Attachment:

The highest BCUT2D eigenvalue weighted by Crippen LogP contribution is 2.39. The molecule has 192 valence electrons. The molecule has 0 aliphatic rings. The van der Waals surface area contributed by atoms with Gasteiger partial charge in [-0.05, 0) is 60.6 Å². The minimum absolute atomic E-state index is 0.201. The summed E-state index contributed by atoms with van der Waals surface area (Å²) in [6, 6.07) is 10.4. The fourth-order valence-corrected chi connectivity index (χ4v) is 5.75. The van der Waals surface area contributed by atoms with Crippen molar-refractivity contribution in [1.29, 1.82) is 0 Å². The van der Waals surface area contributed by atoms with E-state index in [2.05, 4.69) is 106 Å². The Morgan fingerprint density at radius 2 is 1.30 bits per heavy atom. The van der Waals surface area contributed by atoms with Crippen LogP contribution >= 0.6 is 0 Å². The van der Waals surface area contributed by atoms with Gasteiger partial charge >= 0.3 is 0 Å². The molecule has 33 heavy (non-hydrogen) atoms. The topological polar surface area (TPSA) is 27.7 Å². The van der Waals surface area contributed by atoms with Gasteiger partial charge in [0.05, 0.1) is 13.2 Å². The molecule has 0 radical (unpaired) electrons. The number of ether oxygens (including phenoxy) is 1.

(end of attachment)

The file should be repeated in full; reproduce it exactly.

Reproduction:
The highest BCUT2D eigenvalue weighted by Crippen LogP contribution is 2.39. The molecule has 192 valence electrons. The molecule has 0 aliphatic rings. The van der Waals surface area contributed by atoms with Gasteiger partial charge in [-0.05, 0) is 60.6 Å². The minimum absolute atomic E-state index is 0.201. The summed E-state index contributed by atoms with van der Waals surface area (Å²) in [6, 6.07) is 10.4. The fourth-order valence-corrected chi connectivity index (χ4v) is 5.75. The van der Waals surface area contributed by atoms with Crippen molar-refractivity contribution in [1.29, 1.82) is 0 Å². The van der Waals surface area contributed by atoms with E-state index in [2.05, 4.69) is 106 Å². The Morgan fingerprint density at radius 2 is 1.30 bits per heavy atom. The van der Waals surface area contributed by atoms with Crippen LogP contribution >= 0.6 is 0 Å². The van der Waals surface area contributed by atoms with Gasteiger partial charge >= 0.3 is 0 Å². The molecule has 33 heavy (non-hydrogen) atoms. The topological polar surface area (TPSA) is 27.7 Å². The van der Waals surface area contributed by atoms with Gasteiger partial charge in [0.05, 0.1) is 13.2 Å². The molecule has 0 radical (unpaired) electrons. The number of ether oxygens (including phenoxy) is 1.